No Marshmallows, Just Term Papers
University of Phoenix/ Axia College
The Science of Nutrition
February 03, 2011
Dehydration is a process that occurs when your body loses too much fluid. This takes place when you stop drinking water, lose large amounts of fluid through diarrhea, vomiting, sweating, or exercise, which also causes muscle cramps and feeling faint.
Dehydration can occur to anyone of any age; this becomes very dangerous for babies, small children, and older adults. On the average, the human body contains anywhere from 55% to 78% water depending on the individuals body size. Water is found inside cells, within blood vessels, and between cells, and requires a rather sophisticated water management system that is necessary for our survival.
Dehydration is the depletion of water from the body, which is greater than the amount being taken in. We lose water routinely as we breathe, because the air that we exhale leaves the body in a humidified state. Another source of depletion happens when we exercise, because our body excretes moisture in the form of perspiration to cool itself. The body also loses water when we urinate or have a bowel movement to rid the body of waste products. It is a commonly known fact that our bodies are about two-thirds water, and it uses this water in many types of cell-level chemical processes necessary for our survival.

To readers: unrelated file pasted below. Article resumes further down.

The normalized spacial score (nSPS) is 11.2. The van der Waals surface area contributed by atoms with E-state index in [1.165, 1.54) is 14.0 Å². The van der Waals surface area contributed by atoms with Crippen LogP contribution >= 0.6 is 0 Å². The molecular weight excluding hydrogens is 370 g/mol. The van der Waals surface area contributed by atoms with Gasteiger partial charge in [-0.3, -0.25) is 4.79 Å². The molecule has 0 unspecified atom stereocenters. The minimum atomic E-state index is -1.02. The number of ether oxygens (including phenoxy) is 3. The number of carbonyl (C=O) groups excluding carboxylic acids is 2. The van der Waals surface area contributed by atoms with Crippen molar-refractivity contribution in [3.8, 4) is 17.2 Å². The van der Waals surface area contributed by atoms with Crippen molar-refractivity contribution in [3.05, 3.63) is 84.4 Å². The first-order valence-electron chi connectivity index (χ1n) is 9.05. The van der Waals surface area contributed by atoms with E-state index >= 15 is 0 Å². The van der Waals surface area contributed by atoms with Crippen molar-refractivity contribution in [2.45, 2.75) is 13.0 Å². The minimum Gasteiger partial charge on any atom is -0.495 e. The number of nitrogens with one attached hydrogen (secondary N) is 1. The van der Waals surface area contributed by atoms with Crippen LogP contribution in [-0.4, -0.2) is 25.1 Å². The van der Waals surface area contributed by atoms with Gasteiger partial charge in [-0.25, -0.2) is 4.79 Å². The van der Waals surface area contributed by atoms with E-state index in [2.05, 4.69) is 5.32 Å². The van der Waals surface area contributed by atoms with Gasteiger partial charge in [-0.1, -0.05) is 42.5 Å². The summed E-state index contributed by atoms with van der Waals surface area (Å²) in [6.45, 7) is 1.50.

There are three stages in dehydration that will appear while experiencing dehydration
• Mild (where you can lose up 3% to 5% of your body weight)
• Moderate (you can lose up 6% to 9% of your body weight)
• Severe (you can lose up 10% or more)
The Mild and Moderate stages of dehydration share a number of similarities in which they both are a result of declining sodium and potassium levels in the body, and may include problems in the heart’s rhythm. To counter these effects it is important to drink plenty fluids to replace the ones that...